“The moment Turkey starts using its military power instead of soft power in the region, however sour ties are at that moment, it encourages Washington to stop and think,” Gulnur Aybet told Reuters in an interview.

“I believe the U.S. will put forward some truly satisfying alternative solutions to ease Turkey’s security concerns,” she said.

While Aybet did not elaborate on what such measures could include, she said they would follow on from a recent U.S. proposal to establish a “safe zone” in northern Syria.

Turkey has said the United States has offered to work on a 30 km (19 mile) safe zone, but it says trust between the NATO allies must be restored for such a proposal to be considered.

Aybet said Turkey was aware that a confrontation on the ground in Manbij carried risks of pushing ties to a breaking point.

“Everyone is aware of that risk. We hope that the Americans are aware, too,” she said.

The Kurdish-led autonomous administration that runs Afrin on Thursday called on the Syrian government to defend its border with Turkey in Afrin despite Damascus’ stance against Kurdish autonomy.

The Syrian government has said it is ready to target Turkish warplanes in its airspace, but has not intervened so far. It suspects the Kurds of wanting independence in the long-run.

(Additional reporting by Ali Kucukgocmen in Istanbul; Tuvan Gumrukcu and Tulay Karadeniz in Ankara; Writing by David Dolan; Editing by Angus MacSwan)

Trump warns Erdogan to avoid clash between U.S., Turkish forces

Fighters from the self-defence forces of the Kurdish-led north hold their weapons during a rally in Hasaka, northeastern Syria. REUTERS/Rodi Said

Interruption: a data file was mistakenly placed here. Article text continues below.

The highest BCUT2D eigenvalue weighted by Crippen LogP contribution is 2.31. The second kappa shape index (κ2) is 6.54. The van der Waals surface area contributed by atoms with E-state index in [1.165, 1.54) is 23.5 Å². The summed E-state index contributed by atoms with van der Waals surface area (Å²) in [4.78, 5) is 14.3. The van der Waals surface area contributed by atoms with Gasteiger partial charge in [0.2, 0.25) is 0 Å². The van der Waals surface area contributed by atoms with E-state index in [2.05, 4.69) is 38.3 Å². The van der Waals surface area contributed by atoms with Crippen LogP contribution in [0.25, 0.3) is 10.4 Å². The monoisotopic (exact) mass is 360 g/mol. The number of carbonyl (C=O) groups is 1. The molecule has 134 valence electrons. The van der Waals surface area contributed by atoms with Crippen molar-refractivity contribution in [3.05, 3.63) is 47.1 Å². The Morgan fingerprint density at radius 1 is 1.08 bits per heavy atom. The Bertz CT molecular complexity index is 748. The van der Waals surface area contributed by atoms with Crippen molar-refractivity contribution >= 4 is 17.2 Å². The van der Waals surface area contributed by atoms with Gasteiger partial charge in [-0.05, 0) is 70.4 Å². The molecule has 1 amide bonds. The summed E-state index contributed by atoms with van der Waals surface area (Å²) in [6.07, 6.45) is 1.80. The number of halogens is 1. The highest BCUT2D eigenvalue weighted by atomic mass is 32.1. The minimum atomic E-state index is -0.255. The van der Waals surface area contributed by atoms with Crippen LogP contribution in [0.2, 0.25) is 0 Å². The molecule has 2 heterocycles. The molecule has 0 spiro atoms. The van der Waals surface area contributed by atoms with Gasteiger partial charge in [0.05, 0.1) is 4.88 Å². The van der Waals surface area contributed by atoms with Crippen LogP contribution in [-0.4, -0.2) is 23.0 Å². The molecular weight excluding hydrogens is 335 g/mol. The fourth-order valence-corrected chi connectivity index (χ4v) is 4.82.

By Idrees Ali and Arshad Mohammed

WASHINGTON (Reuters) – U.S. President Donald Trump urged Turkey on Wednesday to curtail its military operation in Syria and warned it not to bring U.S. and Turkish forces into conflict, but a Turkish source said a White House readout did not accurately reflect the conversation.

Turkey’s air and ground operation in Syria’s Afrin region, now in its fifth day, targets U.S.-backed Kurdish YPG fighters, which Ankara sees as allies of Kurdish insurgents who have fought in southeastern Turkey for decades.

Turkish President Tayyip Erdogan said he would extend the operation to Manbij, a separate Kurdish-held enclave some 100 km (60 miles) east of Afrin, possibly putting U.S. forces there at risk and threatening U.S. plans to stabilize a swath of Syria.

Speaking with Erdogan by telephone, Trump became the latest U.S. official to try to rein in the offensive and to pointedly flag the risk of the two allies’ forces coming into conflict.

“He urged Turkey to deescalate, limit its military actions, and avoid civilian casualties,” a White House statement said. “He urged Turkey to exercise caution and to avoid any actions that might risk conflict between Turkish and American forces.”

The United States has around 2,000 troops in Syria.

However, a Turkish source said the White House statement did not accurately reflect the content of their phone call.

“President Trump did not share any ‘concerns about escalating violence’ with regard to the ongoing military operation in Afrin,” the source said, referring to one comment in the White House summary of their conversation.

“The two leaders’ discussion of Operation Olive Branch was limited to an exchange of views,” the source said.

Trump said in response to Erdogan’s call on the United States to end the delivery of weapons to the YPG that the United States no longer supplied the group with weapons and pledged not to resume the weapons delivery in the future, the source said.

The offensive has opened a new front in Syria’s multi-sided, seven-year-old civil war and complicated U.S. efforts in Syria.